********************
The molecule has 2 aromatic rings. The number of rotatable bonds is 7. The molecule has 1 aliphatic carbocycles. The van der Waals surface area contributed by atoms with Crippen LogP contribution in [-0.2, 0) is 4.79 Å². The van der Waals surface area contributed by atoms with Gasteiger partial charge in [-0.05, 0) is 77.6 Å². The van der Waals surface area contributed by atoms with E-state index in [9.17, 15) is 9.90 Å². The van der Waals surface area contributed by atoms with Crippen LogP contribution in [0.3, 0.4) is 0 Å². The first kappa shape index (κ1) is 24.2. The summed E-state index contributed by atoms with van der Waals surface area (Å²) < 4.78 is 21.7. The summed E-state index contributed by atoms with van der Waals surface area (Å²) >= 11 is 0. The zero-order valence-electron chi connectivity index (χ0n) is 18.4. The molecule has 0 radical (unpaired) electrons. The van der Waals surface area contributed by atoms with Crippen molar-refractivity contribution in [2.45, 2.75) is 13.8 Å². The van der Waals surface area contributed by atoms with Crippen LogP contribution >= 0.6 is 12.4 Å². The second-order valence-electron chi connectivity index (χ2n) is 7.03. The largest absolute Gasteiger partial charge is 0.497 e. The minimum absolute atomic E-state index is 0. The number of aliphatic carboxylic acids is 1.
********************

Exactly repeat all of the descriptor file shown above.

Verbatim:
The molecule has 2 aromatic rings. The number of rotatable bonds is 7. The molecule has 1 aliphatic carbocycles. The van der Waals surface area contributed by atoms with Crippen LogP contribution in [-0.2, 0) is 4.79 Å². The van der Waals surface area contributed by atoms with Gasteiger partial charge in [-0.05, 0) is 77.6 Å². The van der Waals surface area contributed by atoms with E-state index in [9.17, 15) is 9.90 Å². The van der Waals surface area contributed by atoms with Crippen LogP contribution in [0.3, 0.4) is 0 Å². The first kappa shape index (κ1) is 24.2. The summed E-state index contributed by atoms with van der Waals surface area (Å²) < 4.78 is 21.7. The summed E-state index contributed by atoms with van der Waals surface area (Å²) >= 11 is 0. The zero-order valence-electron chi connectivity index (χ0n) is 18.4. The molecule has 0 radical (unpaired) electrons. The van der Waals surface area contributed by atoms with Crippen molar-refractivity contribution in [2.45, 2.75) is 13.8 Å². The van der Waals surface area contributed by atoms with Crippen LogP contribution >= 0.6 is 12.4 Å². The second-order valence-electron chi connectivity index (χ2n) is 7.03. The largest absolute Gasteiger partial charge is 0.497 e. The minimum absolute atomic E-state index is 0. The number of aliphatic carboxylic acids is 1.